so talaga, the rationale, na RMN just wanted to find out for us kung anong nangyayari sa loob ng bus after so many hours, ang tagal na kasing walang nakikita at walang nangyayari…. heh. i think the key is for the media to suspend what is actually (in the scoop/ratings game) self-service–the priority is to serve the cause of the victims in a hostage-taking–and media taking any role, without express endorsement of the ground commander and without close coordination with the negotiators, is not to be brooked.

    there is no doubt. kung walang media, naiba ang takbo ng mga pangyayari. di ba a reinstatement document was on the way? and then again maybe pumalpak din lang yon kasi walang letterhead, hayyy… and then again, who knows…

  7. September 7, 2010 at 8:48 pm

    Tanungin mo sa media: kung halimbaway isa sa mga hostages e asawa mo, o kaya anak mo, o kaibigan mo, will you have acted as you did, in the name of fucking press freedom? Huss, sigurado yan, sila pa mismo magmakaawa sa kapwa reporter… remember the ces drilon hostage drama?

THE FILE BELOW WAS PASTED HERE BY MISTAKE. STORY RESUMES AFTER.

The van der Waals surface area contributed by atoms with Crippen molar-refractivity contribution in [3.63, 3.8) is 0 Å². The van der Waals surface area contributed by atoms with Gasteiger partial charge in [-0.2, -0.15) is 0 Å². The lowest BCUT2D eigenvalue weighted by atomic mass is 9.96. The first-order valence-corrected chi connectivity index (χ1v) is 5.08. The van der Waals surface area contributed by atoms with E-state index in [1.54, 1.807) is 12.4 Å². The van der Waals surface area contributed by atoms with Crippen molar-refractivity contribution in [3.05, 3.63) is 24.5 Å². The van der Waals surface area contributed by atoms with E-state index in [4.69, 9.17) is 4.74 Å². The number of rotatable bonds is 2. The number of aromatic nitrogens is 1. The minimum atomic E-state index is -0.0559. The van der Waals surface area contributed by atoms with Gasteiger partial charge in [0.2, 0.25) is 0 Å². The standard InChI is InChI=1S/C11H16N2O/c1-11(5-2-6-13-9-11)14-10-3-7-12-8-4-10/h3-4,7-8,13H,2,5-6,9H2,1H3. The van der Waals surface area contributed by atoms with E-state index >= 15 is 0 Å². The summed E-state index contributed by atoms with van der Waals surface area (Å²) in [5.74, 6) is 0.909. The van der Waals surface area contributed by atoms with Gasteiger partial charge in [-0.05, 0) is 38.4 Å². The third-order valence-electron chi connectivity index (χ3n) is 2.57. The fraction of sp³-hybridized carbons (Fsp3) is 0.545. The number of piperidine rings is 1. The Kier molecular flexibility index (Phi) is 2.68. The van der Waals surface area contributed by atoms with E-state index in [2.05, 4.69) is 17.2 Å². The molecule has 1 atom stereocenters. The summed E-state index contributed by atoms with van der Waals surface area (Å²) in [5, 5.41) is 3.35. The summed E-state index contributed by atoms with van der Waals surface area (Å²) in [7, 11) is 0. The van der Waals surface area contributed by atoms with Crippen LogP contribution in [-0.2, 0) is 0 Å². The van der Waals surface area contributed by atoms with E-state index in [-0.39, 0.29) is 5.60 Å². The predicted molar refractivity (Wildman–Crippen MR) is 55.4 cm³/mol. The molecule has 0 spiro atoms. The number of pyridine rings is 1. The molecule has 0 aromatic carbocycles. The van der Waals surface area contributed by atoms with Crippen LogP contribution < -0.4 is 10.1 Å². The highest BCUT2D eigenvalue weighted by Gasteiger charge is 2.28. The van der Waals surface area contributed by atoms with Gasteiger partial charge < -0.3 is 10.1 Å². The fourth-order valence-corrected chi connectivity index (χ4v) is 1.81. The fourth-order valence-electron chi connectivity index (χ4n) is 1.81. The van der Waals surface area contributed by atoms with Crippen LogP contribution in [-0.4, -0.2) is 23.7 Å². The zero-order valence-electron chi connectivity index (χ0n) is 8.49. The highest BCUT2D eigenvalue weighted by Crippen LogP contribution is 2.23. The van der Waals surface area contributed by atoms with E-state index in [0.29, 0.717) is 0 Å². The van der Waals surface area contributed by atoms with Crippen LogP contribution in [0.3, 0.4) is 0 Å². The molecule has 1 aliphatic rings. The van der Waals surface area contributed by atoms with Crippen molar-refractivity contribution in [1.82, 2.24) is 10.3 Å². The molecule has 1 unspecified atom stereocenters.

Ewan, its a continuing hangover from the Marcos years, now perverted to make media more powerful and omnipotent than they ever deserve.

  8. September 7, 2010 at 8:54 pm

    be that as it may, media should be treated as it is: a guard dog who bites. let him loose outside your gate and bites the neighbor, it’s your fault…

  9. September 8, 2010 at 12:25 am
    joji

    angie,
    Even under FVR watch, with the media’s irresponsible and selective behavior to interfere in hostage negotiation, what if???? will just be another bad luck in the making…all in the name of press freedom for what? if they can impose gag order in Ces Drilon case, why this time they participated to broadcast it without thinking of the safety of the Chinese hostages. I blame both media and the ground commander for not controlling his men in agitating Mendoza to fire the warning shot and ignoring his demands. Maybe FVR could make a difference but bad luck is bad luck and no one can predict such tragedy will happen given the same scenario.

  10. September 8, 2010 at 12:29 am
    manuelbuencamino

    @angela,

    Maria Ressa’s tweet shows the kind of mentality prevalent in media: “If only one network does it, you would just switch to another. Needed gov’t to ask for blackout from all. We would’ve cooperated.”

    Sinisi pa ang gobyerno. Has she ever heard of the term “self-restraint”?

    And this is what she said during a forum at the College of Mass Communication of the University of the Philippines last August 28, Friday : “We would have been criticized by the viewers or what viewers would have done is switch stations.”

    Ayun mas mahalaga ang ratings kaysa sa buhay ng tao.